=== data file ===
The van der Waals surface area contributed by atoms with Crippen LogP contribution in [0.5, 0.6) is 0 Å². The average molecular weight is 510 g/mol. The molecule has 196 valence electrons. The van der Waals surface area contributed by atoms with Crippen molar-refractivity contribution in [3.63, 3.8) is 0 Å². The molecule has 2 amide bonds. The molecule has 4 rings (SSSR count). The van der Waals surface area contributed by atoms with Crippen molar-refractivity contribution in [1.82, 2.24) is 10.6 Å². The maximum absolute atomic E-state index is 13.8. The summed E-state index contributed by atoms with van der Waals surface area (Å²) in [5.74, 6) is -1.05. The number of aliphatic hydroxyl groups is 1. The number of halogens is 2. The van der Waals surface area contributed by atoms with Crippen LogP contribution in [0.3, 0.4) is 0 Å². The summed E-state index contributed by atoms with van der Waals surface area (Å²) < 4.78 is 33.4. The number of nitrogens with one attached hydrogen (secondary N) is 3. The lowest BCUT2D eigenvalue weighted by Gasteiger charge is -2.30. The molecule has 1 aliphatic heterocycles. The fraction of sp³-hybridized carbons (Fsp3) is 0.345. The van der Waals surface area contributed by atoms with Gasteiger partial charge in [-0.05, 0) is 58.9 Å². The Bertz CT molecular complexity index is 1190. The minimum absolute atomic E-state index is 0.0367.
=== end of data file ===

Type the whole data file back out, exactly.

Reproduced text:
The van der Waals surface area contributed by atoms with Crippen LogP contribution in [0.5, 0.6) is 0 Å². The average molecular weight is 510 g/mol. The molecule has 196 valence electrons. The van der Waals surface area contributed by atoms with Crippen molar-refractivity contribution in [3.63, 3.8) is 0 Å². The molecule has 2 amide bonds. The molecule has 4 rings (SSSR count). The van der Waals surface area contributed by atoms with Crippen molar-refractivity contribution in [1.82, 2.24) is 10.6 Å². The maximum absolute atomic E-state index is 13.8. The summed E-state index contributed by atoms with van der Waals surface area (Å²) in [5.74, 6) is -1.05. The number of aliphatic hydroxyl groups is 1. The number of halogens is 2. The van der Waals surface area contributed by atoms with Crippen LogP contribution in [0.3, 0.4) is 0 Å². The summed E-state index contributed by atoms with van der Waals surface area (Å²) < 4.78 is 33.4. The number of nitrogens with one attached hydrogen (secondary N) is 3. The lowest BCUT2D eigenvalue weighted by Gasteiger charge is -2.30. The molecule has 1 aliphatic heterocycles. The fraction of sp³-hybridized carbons (Fsp3) is 0.345. The van der Waals surface area contributed by atoms with Gasteiger partial charge in [-0.05, 0) is 58.9 Å². The Bertz CT molecular complexity index is 1190. The minimum absolute atomic E-state index is 0.0367.